This five-year longitudinal project will study the clinical presentation, outcomes, and predictors of outcomes of geriatric depression with a focus on the effect of age of illness onset. The hypothesis is that patients with first occurrence of depression in late life (LLD) differ from subjects have first occurrence of depression in early life (ELD) in the following ways: 1) more LLD subjects have delusion, medical morbidity, and/or cognitive dysfunction during episodes; 2) LLD subjects have poorer outcome, including more relapses, dementia, and medical morbidity; and 3) LLD subjects have different demographic, clinical, and psychosocial predictors for specific outcomes. This hypothesis is based on findings, including our preliminary data, which suggest that clinical, biological and family history differences exist between LLD and ELD. Three groups will be studied: 1) the LLD group (N = 65), which consists of subjects who first had depression between age 65 and 85 years; 2) the old- ELD group (N = 65), which will include subjects age-matched with the old ELD group and first experienced depression between age 20-64 years. After an extensive initial evaluation, the subjects will have a person-to-person assessment every six months and will also be contacted by telephone between person-to-person assessments. The study will use recently developed methods for longitudinal investigations (Longitudinal Interval Follow-Up Evaluation, LIFE, for assessment; Life Table Method for data analysis) which provide clinically relevant information such as outcome probabilities for individual patients. The study is expected to yield information that clinicians can use to: 1) determine prognosis of geriatric depression; 2) assess risk-benefit ratio of therapeutic or preventive interventions; 3) identify periods of highest risk for adverse outcomes, and plan treatment accordingly. We anticipate that findings from this study will stimulate clinical research testing new treatment and prevention models, and will comprise the background for studies seeking to identify subtypes of geriatric depression with different clinical and biological characteristics.

National Institute of Health (NIH)
National Institute of Mental Health (NIMH)
Research Project (R01)
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Life Course and Prevention Research Review Committee (LCR)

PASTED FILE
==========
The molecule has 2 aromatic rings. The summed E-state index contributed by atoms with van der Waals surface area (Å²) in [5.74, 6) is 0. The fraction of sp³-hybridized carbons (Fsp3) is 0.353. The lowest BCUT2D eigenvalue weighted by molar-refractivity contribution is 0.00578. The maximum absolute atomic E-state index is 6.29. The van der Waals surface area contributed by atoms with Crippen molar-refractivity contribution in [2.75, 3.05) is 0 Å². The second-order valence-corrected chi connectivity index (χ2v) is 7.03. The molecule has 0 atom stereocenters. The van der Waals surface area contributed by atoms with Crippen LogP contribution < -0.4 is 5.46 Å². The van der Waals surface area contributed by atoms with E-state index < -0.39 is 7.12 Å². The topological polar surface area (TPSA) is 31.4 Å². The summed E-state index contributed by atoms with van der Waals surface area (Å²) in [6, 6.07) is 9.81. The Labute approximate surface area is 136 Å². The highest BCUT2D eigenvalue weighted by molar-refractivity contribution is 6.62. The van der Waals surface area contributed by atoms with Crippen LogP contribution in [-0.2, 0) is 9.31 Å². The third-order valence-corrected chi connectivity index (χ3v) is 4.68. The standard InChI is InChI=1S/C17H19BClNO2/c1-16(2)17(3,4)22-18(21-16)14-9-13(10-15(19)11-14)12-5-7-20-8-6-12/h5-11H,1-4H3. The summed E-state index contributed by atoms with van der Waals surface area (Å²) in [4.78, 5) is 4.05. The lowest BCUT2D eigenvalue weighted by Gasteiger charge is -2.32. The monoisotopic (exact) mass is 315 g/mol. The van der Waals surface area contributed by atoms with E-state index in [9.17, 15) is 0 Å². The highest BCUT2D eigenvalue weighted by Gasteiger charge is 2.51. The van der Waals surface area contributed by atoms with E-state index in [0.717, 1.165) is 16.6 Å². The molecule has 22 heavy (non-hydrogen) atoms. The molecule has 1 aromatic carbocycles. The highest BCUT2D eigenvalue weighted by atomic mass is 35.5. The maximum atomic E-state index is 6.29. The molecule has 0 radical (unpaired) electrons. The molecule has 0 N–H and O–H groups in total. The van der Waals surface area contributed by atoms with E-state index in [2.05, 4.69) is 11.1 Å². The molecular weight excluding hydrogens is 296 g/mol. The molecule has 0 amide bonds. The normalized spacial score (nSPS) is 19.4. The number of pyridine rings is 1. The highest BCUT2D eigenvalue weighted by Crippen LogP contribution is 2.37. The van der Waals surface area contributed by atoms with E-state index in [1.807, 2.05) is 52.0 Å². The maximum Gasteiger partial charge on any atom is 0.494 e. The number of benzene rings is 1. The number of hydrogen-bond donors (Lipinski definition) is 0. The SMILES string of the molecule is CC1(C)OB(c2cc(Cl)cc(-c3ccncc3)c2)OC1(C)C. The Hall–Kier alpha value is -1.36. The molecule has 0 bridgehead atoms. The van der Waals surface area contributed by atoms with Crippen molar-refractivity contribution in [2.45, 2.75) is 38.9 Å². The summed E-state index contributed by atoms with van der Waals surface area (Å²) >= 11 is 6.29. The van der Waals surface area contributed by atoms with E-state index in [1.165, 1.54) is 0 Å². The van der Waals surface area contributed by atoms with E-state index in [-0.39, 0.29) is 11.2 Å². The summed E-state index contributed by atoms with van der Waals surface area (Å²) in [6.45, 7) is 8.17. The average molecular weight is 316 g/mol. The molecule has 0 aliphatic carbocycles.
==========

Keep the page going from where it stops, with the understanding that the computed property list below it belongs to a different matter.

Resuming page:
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Weill Medical College of Cornell University
Schools of Medicine
New York
United States
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Kiosses, D N; Alexopoulos, G S (2013) The prognostic significance of subsyndromal symptoms emerging after remission of late-life depression. Psychol Med 43:341-50
Murphy, Christopher F; Alexopoulos, George S (2006) Attention network dysfunction and treatment response of geriatric depression. J Clin Exp Neuropsychol 28:96-100
Alexopoulos, George S; Kiosses, Dimitris N; Heo, Moonseong et al. (2005) Executive dysfunction and the course of geriatric depression. Biol Psychiatry 58:204-10
Murphy, Christopher F; Alexopoulos, George S (2004) Longitudinal association of initiation/perseveration and severity of geriatric depression. Am J Geriatr Psychiatry 12:50-6
Alexopoulos, George S; Kiosses, Dimitris N; Murphy, Christopher et al. (2004) Executive dysfunction, heart disease burden, and remission of geriatric depression. Neuropsychopharmacology 29:2278-84
Kalayam, Balu; Alexopoulos, George S (2003) A preliminary study of left frontal region error negativity and symptom improvement in geriatric depression. Am J Psychiatry 160:2054-6
Alexopoulos, George S; Raue, Patrick; Arean, Patricia (2003) Problem-solving therapy versus supportive therapy in geriatric major depression with executive dysfunction. Am J Geriatr Psychiatry 11:46-52
Alexopoulos, George S; Borson, Soo; Cuthbert, Bruce N et al. (2002) Assessment of late life depression. Biol Psychiatry 52:164-74
Katz, Ira R; Reynolds 3rd, Charles F; Alexopoulos, George S et al. (2002) Venlafaxine ER as a treatment for generalized anxiety disorder in older adults: pooled analysis of five randomized placebo-controlled clinical trials. J Am Geriatr Soc 50:18-25
Alexopoulos, George S; Kiosses, Dimitris N; Klimstra, Sibel et al. (2002) Clinical presentation of the ""depression-executive dysfunction syndrome"" of late life. Am J Geriatr Psychiatry 10:98-106

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